In Negative Times, Add Some Positivity to Your Marriage
Have you noticed how easy it is to spend your entire day under a cloud of negativity?
There is no shortage of upsetting headlines in the news. If you dare to read the online comments of news stories, the degree of negativity and rudeness can be mind boggling! Turn to your social media feeds and there are complaints and criticism everywhere.
Even at work, how many times a day do you and your colleagues “vent” about what’s wrong?
All that negativity takes its toll and can spill over into your marriage. It’s hard to turn off the habit of fault finding and looking for problems, even when you’re with people you care the most about.
Spouses can be especially easy targets for such negativity. But for the health of your marriage, it’s important to, as the old song says, accentuate the positive.
Here’s what can help:
1. Intentionally Build a Positive Space.
Your marriage can be a fortress of optimism that helps you cope with the sea of negativity around you. But building a marriage like this requires being deliberate and focused. It’s too easy to fall into negativity, so you have to repeatedly choose to be positive. If you can do this, you will find the upbeat nature of your relationship invaluable to your well being.
Marriage research reveals that couples with the strongest marriages have about 20 positive interactions for every negative one. Even when there is conflict in these marriages, the ratio is still five positives for every negative. For struggling marriages, on the other hand, the number is closer to 0.8 positives for every negative. Keep these numbers in mind if you want the type of marriage that will buffer you from outside pessimism.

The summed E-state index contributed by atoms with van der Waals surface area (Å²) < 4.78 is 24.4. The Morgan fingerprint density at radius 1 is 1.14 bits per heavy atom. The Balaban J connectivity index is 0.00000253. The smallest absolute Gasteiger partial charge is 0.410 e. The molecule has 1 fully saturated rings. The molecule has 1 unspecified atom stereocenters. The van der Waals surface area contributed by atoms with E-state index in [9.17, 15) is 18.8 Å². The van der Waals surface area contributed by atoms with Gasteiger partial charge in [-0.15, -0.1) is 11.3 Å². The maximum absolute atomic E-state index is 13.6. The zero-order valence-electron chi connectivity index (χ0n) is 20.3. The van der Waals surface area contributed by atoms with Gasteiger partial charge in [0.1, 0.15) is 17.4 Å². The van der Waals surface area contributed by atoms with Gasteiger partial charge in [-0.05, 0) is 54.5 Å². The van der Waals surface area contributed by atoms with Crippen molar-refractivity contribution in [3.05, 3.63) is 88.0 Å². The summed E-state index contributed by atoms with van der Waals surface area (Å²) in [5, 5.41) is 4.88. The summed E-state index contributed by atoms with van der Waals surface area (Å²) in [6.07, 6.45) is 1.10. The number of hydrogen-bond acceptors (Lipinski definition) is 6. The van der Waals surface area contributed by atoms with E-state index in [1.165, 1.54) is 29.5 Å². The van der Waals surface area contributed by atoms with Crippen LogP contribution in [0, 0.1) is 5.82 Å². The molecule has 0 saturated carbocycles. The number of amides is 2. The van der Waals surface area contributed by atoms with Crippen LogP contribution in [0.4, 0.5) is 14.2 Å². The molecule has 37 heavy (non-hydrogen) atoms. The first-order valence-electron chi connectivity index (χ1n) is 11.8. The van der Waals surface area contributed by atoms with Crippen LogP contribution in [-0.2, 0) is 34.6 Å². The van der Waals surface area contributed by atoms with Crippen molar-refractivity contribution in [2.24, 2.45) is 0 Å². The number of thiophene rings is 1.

2. Take Care of Yourself.
When you’re stressed and really busy, getting to that positive place isn’t easy. That’s because a stressed brain is hardwired to look for what’s wrong. Studies have shown that under heavy stress, couples have more difficulty seeing the positives in their relationship and usually magnify anything negative that is happening. This is just one important reason to take a break to mitigate your stress. When you’re calmer, you’ll be able to see your spouse more accurately. Take some time for you, so that your time together will be more constructive.
3. Notice the Good Things.
To counteract the strong tendency to focus on the negative, make an extra effort to notice what’s working well in your relationship and talk about it. Most people are starving to be noticed and appreciated, and your husband is no exception.
What are your best moments with him? Which of his qualities make you feel grateful you’re married to him? Have you told him any of this recently?
Pay special attention to the end of the day when the two of you reconnect. It’s easy to turn this crucial time into a gripe session. But think about how much better it would be if you shared some good news and expressed how glad you are to see each other instead.
You may not have any control over what happens in politics or national and world affairs, but you can take steps toward positivity that make a real difference in your marriage. Give the ideas in this article a try. And if you’d like to discover more strategies like these, pick up a copy of my book Strong Women, Strong Love.